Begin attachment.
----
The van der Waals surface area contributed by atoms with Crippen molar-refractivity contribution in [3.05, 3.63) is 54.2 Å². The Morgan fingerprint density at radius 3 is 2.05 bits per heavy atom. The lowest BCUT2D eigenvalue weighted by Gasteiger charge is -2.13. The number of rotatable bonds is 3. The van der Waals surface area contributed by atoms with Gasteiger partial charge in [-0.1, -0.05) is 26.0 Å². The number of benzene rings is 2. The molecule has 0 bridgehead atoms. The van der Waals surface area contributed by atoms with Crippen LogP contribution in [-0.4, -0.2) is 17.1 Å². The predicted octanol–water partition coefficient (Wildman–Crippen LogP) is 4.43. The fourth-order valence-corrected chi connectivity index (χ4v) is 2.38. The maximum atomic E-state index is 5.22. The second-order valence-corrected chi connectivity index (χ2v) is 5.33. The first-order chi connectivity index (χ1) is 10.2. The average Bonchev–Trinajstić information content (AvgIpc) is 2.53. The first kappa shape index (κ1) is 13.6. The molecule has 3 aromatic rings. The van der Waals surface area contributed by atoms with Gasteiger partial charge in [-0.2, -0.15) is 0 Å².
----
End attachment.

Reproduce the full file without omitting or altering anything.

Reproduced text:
The van der Waals surface area contributed by atoms with Crippen molar-refractivity contribution in [3.05, 3.63) is 54.2 Å². The Morgan fingerprint density at radius 3 is 2.05 bits per heavy atom. The lowest BCUT2D eigenvalue weighted by Gasteiger charge is -2.13. The number of rotatable bonds is 3. The van der Waals surface area contributed by atoms with Gasteiger partial charge in [-0.1, -0.05) is 26.0 Å². The number of benzene rings is 2. The molecule has 0 bridgehead atoms. The van der Waals surface area contributed by atoms with Crippen LogP contribution in [-0.4, -0.2) is 17.1 Å². The predicted octanol–water partition coefficient (Wildman–Crippen LogP) is 4.43. The fourth-order valence-corrected chi connectivity index (χ4v) is 2.38. The maximum atomic E-state index is 5.22. The second-order valence-corrected chi connectivity index (χ2v) is 5.33. The first-order chi connectivity index (χ1) is 10.2. The average Bonchev–Trinajstić information content (AvgIpc) is 2.53. The first kappa shape index (κ1) is 13.6. The molecule has 3 aromatic rings. The van der Waals surface area contributed by atoms with Gasteiger partial charge in [-0.2, -0.15) is 0 Å².